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Let’s all hope — fervently — that next Tuesday’s election produces a clear presidential winner. If it doesn’t, the rancorous aftermath could make the Florida 2000 debacle look like a 1960s San Francisco love-in. And if it happens, a lot of the blame will rest squarely on Congress’ shoulders.

After 2000, everybody agreed that election reform was an urgent priority. But Congress took its sweet time, nearly two years, enacting the Help America Vote Act. Then, Congressional leaders and the Bush White House delayed appointing members of the Election Assistance Commission. The Senate stalled in confirming the nominees. As a result, the agency didn’t set up shop until January 2004. And, on top of all that, Congress and the White House deeply underfunded the whole reform effort.

As Democrats and Republicans prepare to unleash 20,000 lawyers on precinct polling places and county election offices around the nation, it’s obvious that Congress also failed to anticipate the problems that HAVA would create — especially, controversies over how to meet the requirement that voters be allowed to cast provisional ballots when they show up at a polling place and appear not to be registered. Already, lawsuits have been filed and adjudicated in several states over such issues as whether provisional ballots need to be cast in the voter’s home precinct. More lawsuits can be expected after the election. And conceivably, provisional ballots could hold the key to which candidate carries one or more states — and, maybe, who wins the presidency.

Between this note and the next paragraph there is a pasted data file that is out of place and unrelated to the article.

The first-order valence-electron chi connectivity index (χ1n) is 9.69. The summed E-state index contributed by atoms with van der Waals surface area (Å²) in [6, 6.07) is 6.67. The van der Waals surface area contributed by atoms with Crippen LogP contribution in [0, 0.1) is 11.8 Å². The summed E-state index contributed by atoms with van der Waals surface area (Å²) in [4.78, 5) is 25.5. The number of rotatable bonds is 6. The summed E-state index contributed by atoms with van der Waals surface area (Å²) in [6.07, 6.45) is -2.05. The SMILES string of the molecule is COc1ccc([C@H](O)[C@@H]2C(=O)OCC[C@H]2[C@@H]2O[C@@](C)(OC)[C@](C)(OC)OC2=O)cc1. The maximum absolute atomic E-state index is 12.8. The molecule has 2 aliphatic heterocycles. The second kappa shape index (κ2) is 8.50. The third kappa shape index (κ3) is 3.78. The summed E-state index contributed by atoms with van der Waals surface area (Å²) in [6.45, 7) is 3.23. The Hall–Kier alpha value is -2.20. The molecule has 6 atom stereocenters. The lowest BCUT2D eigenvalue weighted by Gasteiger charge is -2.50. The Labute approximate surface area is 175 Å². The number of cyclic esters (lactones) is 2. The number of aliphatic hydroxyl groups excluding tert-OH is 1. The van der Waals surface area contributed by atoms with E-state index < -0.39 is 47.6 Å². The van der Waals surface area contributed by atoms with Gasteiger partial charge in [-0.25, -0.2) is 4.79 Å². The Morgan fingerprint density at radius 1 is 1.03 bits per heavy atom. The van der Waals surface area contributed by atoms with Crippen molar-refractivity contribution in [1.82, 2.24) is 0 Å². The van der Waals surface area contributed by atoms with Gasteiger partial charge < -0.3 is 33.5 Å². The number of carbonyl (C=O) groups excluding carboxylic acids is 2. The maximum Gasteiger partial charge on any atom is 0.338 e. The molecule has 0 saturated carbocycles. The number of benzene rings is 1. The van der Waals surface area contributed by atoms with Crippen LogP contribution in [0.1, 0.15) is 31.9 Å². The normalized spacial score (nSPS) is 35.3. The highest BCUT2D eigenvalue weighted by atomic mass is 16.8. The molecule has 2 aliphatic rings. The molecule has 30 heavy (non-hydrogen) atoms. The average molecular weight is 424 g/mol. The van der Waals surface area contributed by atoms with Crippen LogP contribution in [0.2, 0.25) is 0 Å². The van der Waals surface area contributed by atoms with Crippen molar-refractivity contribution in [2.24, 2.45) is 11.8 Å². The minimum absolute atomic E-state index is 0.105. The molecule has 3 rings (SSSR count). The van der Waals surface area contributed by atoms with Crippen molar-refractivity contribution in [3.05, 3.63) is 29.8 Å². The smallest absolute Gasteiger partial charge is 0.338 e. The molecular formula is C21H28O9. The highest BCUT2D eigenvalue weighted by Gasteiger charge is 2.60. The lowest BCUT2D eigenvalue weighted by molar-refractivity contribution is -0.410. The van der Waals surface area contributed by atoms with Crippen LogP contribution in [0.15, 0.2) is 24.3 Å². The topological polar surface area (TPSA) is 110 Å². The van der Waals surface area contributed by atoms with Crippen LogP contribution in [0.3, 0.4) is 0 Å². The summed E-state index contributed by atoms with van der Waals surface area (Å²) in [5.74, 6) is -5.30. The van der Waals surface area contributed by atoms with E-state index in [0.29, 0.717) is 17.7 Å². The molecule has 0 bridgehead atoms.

In an eminently fair-minded report on HAVA last week, concluded that while “some of the factors that led to the Florida debacle of 2004 have been addressed, many others have not. The expectation that the entire American election system would be overhauled in time for Nov. 2 has clearly not been met. Antiquated voting systems remain and our system for managing elections for Americans stationed or living abroad are virtually unchanged. Federal funds for election improvements arrived late.”

If Congress had acted with dispatch and passed HAVA in 2001 or early 2002 instead of late 2002, there might have been time to anticipate new problems, train polling workers and educate voters. Instead, hordes of first-time voters are likely to appear at the polls, many of them without adequate identification. Nor has Congress fully funded election reform. Of the $10 million authorized for the EAC in fiscal 2004, only $2 million was appropriated. For aid to the states, $3.86 billion was authorized but only $1.5 billion was appropriated.

Now, though, Republican lawyers will scream, “Fraud,” and Democratic lawyers, “Disenfranchisement.” After the United States has taken upon itself — legitimately — to teach the world about democracy, this year’s election could make this country an international laughingstock, with suggestions abounding that the Carter Center or the United Nations look in on future elections. Hope it doesn’t happen. Hope hard.


The Oct. 26 editorial, “Debacle Redux,” stated that $1.5 billion has been appropriated to the states for election reform. In addition to the $1.5 billion appropriated in 2004, there was an addition $1.5 billion in the 2003 omnibus spending bill.

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